Self-Will by Bro Duncan PBGV

The second step of humility is ‘not to love one’s own will nor delight in fulfilling one’s own desires’ etc (RB 7. 31–33). That is pretty hard for a dog, especially a scent hound like me. After all, nature made us brilliant hunting machines, designed to wear down anything tasty that strays across our path. When not out and about exploring, we like to snooze in warm places, scratch, and lick our privates in public. We have one ear for whatever is going on around us, and another for ignoring the voice of so-called authority. In short, we are all instinct and love to do what we jolly well pleasey. Unfortunately, living in a monastery poses a few difficulties.

BigSis says it’s not our will that’s the problem but the way we use it, while LittleSis says it’s self-indulgence makes us selfish. I think that means my instincts are O.K. but I need to think about my behaviour. It’s probably acceptable to chase a rabbit in a field ‘cos that’s what I was bred for, but it is not acceptable to chase next door’s cat (sigh). I can plead for an extra bikkie or two with my soulful expression, but I mustn’t sneak them from the biscuit jar because they aren’t mine. I can hog the warm spot in front of the woodburner, but it would be kinder to let BigSis and LittleSis share a little of the warmth.

All this is quite taxing for my poor brain, but I think I understand why St Benedict says this is a form of humility. After mindfulness of God comes mindfulness of self in relation to others. What I want to do isn’t necessarily the best thing I could do, and what’s good for me isn’t always good for others. So, the next time I’m tempted to chase next door’s cat, or ignore Them when They are calling me, I’ll think again and try to put the second degree of humility into practice — if I remember, of course. I have a forgettery rather than a memory, but I can’t help that, can I?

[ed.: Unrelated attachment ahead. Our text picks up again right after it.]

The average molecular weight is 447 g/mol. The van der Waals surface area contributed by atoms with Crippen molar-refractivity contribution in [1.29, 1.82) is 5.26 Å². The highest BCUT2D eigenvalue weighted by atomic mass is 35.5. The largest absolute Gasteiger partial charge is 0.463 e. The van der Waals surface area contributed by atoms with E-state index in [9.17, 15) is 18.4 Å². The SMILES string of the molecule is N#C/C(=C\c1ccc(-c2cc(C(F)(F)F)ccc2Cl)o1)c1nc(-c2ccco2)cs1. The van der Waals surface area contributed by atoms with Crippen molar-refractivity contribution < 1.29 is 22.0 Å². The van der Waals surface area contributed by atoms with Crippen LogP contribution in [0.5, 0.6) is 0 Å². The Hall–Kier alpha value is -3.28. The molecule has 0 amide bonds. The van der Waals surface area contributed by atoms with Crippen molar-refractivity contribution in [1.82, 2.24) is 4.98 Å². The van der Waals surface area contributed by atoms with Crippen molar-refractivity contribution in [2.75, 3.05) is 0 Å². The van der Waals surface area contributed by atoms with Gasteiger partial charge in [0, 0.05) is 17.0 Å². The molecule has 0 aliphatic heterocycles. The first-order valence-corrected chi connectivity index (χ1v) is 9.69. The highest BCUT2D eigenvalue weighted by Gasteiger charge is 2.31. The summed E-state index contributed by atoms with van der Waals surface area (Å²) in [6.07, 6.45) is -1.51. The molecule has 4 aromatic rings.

Love,

Dunc xx

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Examination of Conscience

The words ‘examination of conscience’ had always sent a chill to my heart, but today’s section of the Rule, RB7. 19 to 23, proved a liberation. Benedict quotes Psalm 49.21, ‘My every desire is before you.’ How much easier, and searching, it is just to ask, ‘what have I desired today?’ than to try to go over the events of the day and scrutinize all one’s motives, etc, etc. Self-will has a way of disguising itself, but desire stands plain and naked. And sometimes, one can be surprised to find that one has chosen good when one might have chosen evil. Then one can give thanks for grace received and co-operated with rather than spurned or neglected.

Bad Behaviour
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